SPRING MILLS, Pa. — Listening to Gary Zimmer talk about soil is somewhat like listening to the announcer at a baseball game.
Instead of dropping a pitcher’s earned run average or strikeouts per nine innings, however, this energetic Wisconsin dairy farmer and president of Midwestern BioAg unleashes a nonstop stream of statistics about the cation exchange rate or the parts per million of boron in a pasture’s soil.
Zimmer imparted his knowledge to about 40 farmers at an organic dairy transition day at the Ben Stoltzfus farm east of State College on Aug. 2.
An intense speaker, Zimmer is a predictably intense soil manager. He irrigates with molasses and fish additives and spreads boron, trace minerals and green manure. He spends up to a few thousand dollars a year on soil testing for his farms.
Caring for the soil is a particular concern for organic producers because they have a limited number of fertilizers at their disposal compared to conventional farmers. Still, the organic zest for soil analytics is gaining popularity in mainstream agriculture, Zimmer said.
The problem is that “very few people do (soil management) well,” he said.
Balancing nitrogen, which builds protein, and carbon, which gives energy, is a tricky task that requires a little bit of science.
“You can’t violate the principles of the cow,” he said.
Zimmer distributed the results of several soil tests from around the eastern United States.
One sample from Virginia showed 16 percent protein in the feed, which he said is slightly high. If feed has too much protein and also too much sulfur, “it’s like feeding them urea,” he said.
Zimmer is a sulfur proponent, though. As air pollution has decreased, spreading sulfur has become necessary, he said.
The main organic source of sulfur is gypsum, which is calcium sulfate. Epsom salts, which are magnesium sulfate, are another source.
Increasing the potassium in the soil will decrease the amount of magnesium the feed crop can absorb. Magnesium deficiency makes cows nervous and tense, and the element is “terribly expensive to buy,” he said, so growers should be wary of overspreading potash.
Manganese is usually high when the soil is acidic, not a condition Zimmer particularly favors. He does favor soil alive with earthworms, a condition he does favor.
Strong sugar numbers are also a good sign. “That’s energy,” he said.
Sugars also show the grass is photosynthesizing.
Zimmer starts with several factors to analyze a soil test. Cation exchange capacity indicates the soil type. A number in the lower single digits suggests sandy soil, and a number in the mid- to upper teens bespeaks clay soil. Zimmer’s own farm rates a 10.4, which is sandy loam.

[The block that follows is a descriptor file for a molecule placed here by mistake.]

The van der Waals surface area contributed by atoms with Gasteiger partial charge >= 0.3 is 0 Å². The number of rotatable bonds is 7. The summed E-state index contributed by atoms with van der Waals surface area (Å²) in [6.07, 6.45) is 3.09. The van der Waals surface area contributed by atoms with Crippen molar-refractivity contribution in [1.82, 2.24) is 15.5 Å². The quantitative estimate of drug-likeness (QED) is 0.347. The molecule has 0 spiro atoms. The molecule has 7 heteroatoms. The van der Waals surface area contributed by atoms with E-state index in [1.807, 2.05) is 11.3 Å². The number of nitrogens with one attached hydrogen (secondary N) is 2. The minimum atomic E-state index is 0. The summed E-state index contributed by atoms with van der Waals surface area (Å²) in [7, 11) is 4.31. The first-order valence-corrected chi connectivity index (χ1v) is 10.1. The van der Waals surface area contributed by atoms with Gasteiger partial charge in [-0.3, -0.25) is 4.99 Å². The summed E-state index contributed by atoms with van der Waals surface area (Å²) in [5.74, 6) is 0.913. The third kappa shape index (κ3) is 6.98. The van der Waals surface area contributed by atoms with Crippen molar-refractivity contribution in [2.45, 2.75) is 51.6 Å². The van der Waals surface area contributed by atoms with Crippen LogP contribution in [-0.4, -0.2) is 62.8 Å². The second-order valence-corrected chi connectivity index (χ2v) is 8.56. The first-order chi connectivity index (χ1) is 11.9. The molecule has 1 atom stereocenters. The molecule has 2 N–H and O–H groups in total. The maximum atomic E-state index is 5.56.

Zimmer also checks the pH. Lime can be spread to reduce the soil’s acidity. “Don’t overdo lime,” though, because the chunks can take a decade to break down, he said.
High levels of iron in cattle feed tend to coincide with acidity, but iron blocks phosphorus.
Chloride, the ionic form of chlorine, interferes with calcium intake. Humates in soil, however, make calcium available, he said.
Zimmer also values uniformity across soil samples.
“Every soil sample on every field needs to look exactly the same,” he said.
Zimmer, emcee Lee Rinehart of Pennsylvania Certified Organic and host farmer Stoltzfus then led a walk through one of Stoltzfus’ fields. The pasture was a mix of rye, clumpless orchardgrass and Barenbrug mix.
Zimmer said the grass was enviable, though he noted dead matter was accumulating in some places.
Ideally, cattle should graze a pasture where the grass is several inches high, but they should not be left to grow too high or thatch will build. Cows “won’t eat through that,” Zimmer said.
To eliminate thatch, machines can rip out the thatch and blow in more seeds, he said.
Rye is highly digestible, but its low resilience makes it less useful on Zimmer’s farm. Soft fescue and orchardgrass work for him.
Even in Pennsylvania, rye is best seen as a two-year crop, he said.
To preserve his pastures, he has a sacrifice area for when he must pasture in wet weather.
Zimmer’s approach does seem to be paying off. His 35-year-old son, who works on the family farm, has never seen a bloated cow.
Adam Seitz, a certification specialist with Pennsylvania Certified Organic who also spoke at the event, noted that monitoring fertility is a requirement of the organic certification process. Land must be organic three years before it can be certified, and a dairy herd can be transitioned in a minimum of one year, he said.
Organic dairy cows must be pastured at least 120 days a year, Seitz said, so having the proper nutrition available in the soil is an important way to keep a herd happy and healthy.